There are a handful of other names that could be on the market, and Brandon McCarthy would have been a nice fit given his groundball ways, but perhaps A.J. Burnett or Kyle Kendrick could be pried from the Phillies at a reasonable price. Kendrick showed a nice batted ball profile last season that’s regressed some, and he’s also averaged 6.19 innings per start the past two seasons.

Elsewhere, the Caleb JosephNick Hundley catching duo has hung in well with Matt Wieters out but would be an area to solidify, and a LOOGY could help out in the bullpen now that southpaw Zach Britton has the closer’s chair (T.J. McFarland has decent numbers overall but has been hammered by lefties). The catching market is somewhat thin, but Wesley Wright might be available from the Cubs for a PTBNL or low-level prospect.

Weaknesses: 14th in AL in catcher WAR, 13th in AL in OBP vs. LHP, 13th in AL in starter FIP, 14th in reliever wOBA vs. LHH

The weaknesses listed above miss a couple key points for the Jays: Edwin Encarnacion, Adam Lind and Brett Lawrie are all hurt. You can’t exactly replace that kind of production in an instant (Nolan Reimold is trying, though), but Lawrie’s injury in particular highlights how thin the team’s infield depth was, with Juan Francisco, Munenori Kawasaki and Steve Tolleson combining for 197 plate appearances in the past month (as the Jays collapsed) for a combined 0.2 WAR. Help at the hot corner or keystone, which wouldn’t be redundant when Lawrie returns since he can play either spot, would be huge.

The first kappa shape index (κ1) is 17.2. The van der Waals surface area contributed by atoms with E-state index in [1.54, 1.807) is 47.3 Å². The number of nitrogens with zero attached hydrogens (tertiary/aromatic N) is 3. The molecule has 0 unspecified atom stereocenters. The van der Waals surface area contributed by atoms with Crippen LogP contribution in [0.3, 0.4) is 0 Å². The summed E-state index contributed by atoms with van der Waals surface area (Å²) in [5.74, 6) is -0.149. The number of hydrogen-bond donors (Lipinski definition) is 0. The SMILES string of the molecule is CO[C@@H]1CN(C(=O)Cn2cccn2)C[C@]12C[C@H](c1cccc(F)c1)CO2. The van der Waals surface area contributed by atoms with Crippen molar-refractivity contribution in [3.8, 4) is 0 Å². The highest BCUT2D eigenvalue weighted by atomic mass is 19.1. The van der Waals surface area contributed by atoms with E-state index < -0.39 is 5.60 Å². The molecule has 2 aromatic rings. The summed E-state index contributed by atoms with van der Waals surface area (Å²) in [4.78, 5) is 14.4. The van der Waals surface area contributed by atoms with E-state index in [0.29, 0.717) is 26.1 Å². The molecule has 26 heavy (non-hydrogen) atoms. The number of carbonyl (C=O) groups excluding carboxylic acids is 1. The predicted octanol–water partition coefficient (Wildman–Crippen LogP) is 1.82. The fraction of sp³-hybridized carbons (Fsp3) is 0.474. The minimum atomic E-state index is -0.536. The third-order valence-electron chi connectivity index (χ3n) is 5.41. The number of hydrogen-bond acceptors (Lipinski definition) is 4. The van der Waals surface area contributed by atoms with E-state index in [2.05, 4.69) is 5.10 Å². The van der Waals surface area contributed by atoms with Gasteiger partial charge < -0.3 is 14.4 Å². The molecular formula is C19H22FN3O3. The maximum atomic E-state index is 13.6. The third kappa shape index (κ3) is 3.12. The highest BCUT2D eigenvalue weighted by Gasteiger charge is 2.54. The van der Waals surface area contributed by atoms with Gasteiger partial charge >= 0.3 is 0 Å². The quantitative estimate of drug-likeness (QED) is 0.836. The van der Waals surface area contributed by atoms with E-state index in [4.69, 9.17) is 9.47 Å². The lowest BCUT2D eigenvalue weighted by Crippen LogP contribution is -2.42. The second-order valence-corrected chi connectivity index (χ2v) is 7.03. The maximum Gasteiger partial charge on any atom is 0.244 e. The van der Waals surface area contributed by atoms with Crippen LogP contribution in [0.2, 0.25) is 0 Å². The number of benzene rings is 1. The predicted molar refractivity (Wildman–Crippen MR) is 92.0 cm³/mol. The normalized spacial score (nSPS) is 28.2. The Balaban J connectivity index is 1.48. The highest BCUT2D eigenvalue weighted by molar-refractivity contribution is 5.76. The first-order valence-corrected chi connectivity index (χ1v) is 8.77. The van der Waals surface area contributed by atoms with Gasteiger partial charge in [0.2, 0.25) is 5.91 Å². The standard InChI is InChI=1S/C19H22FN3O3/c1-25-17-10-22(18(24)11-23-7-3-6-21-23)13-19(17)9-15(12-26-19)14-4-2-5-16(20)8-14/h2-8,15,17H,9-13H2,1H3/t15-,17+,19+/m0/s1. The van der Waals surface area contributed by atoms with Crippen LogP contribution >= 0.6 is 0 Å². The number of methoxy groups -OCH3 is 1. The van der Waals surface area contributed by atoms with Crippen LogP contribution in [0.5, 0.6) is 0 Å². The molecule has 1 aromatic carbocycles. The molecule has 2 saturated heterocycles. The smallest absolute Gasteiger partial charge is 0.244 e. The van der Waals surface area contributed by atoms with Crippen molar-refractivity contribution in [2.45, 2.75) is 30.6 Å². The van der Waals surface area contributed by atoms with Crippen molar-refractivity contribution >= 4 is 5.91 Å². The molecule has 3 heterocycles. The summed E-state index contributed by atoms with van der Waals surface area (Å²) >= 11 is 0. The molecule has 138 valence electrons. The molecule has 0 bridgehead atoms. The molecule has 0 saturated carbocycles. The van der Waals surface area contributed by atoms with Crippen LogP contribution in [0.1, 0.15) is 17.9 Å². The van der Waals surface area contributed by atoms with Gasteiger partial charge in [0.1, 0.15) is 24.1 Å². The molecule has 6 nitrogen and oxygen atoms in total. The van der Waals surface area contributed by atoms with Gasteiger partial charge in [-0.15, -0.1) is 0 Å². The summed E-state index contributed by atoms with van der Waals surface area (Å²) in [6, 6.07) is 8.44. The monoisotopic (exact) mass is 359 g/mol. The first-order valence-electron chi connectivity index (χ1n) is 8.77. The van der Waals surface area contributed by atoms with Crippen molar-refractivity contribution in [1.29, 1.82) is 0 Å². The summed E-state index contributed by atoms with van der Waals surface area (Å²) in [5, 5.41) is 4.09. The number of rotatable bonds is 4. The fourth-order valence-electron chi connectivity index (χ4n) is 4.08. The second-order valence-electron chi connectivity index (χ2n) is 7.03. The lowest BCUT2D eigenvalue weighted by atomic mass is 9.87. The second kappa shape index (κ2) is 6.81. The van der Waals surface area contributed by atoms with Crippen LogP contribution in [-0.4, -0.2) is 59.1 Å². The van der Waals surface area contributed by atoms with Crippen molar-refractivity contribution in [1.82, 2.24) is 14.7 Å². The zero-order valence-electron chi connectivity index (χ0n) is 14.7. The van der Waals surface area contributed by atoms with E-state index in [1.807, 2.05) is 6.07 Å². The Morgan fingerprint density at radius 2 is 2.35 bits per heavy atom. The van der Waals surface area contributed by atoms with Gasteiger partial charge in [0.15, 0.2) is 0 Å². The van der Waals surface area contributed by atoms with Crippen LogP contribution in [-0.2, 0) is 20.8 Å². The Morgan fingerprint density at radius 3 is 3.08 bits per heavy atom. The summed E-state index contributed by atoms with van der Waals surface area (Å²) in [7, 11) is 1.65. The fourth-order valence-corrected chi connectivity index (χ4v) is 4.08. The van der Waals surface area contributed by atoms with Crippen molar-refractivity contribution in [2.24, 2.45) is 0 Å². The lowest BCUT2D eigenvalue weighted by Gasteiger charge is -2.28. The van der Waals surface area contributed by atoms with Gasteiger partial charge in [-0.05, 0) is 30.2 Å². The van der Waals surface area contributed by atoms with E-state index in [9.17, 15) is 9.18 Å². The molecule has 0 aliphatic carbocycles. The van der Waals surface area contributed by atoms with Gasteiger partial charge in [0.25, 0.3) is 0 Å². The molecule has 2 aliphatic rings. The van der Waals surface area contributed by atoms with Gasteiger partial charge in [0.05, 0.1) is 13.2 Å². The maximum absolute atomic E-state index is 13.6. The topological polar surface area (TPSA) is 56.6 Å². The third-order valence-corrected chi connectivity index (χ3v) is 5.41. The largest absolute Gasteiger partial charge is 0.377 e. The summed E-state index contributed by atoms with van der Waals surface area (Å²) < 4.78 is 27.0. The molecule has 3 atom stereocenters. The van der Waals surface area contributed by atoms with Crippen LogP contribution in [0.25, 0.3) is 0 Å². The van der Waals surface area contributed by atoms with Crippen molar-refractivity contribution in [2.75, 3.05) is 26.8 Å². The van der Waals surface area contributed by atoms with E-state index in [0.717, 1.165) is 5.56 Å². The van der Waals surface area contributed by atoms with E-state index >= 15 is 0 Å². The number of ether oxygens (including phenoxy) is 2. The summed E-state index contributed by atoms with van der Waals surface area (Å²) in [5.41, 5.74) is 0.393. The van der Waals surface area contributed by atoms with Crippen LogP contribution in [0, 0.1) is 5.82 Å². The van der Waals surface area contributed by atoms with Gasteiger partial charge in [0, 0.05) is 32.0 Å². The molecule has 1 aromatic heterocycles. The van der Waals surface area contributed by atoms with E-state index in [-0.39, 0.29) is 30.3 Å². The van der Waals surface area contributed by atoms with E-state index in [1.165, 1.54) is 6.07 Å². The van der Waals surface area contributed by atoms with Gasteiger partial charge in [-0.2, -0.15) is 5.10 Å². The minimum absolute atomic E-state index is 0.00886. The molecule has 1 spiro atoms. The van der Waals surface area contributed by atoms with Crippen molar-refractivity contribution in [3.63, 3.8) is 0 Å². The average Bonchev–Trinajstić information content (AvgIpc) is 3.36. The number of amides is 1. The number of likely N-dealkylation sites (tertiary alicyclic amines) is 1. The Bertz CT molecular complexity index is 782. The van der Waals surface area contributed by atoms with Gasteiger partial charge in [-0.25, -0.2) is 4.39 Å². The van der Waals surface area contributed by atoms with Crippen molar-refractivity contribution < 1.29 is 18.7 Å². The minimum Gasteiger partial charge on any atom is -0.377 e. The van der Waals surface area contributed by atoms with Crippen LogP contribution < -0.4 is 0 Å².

But there are other holes, too, like behind the plate where Josh Thole has inexplicably been the team’s best backstop with the bat in his hands, and at most spots against lefties, evident when Brad Glenn hit fifth. Catcher, second, third, wherever the Jays add punch, it needs to be with someone who can hit lefties. The team has long been enamored with Gordon Beckham and Chase Headley, who fit that description some.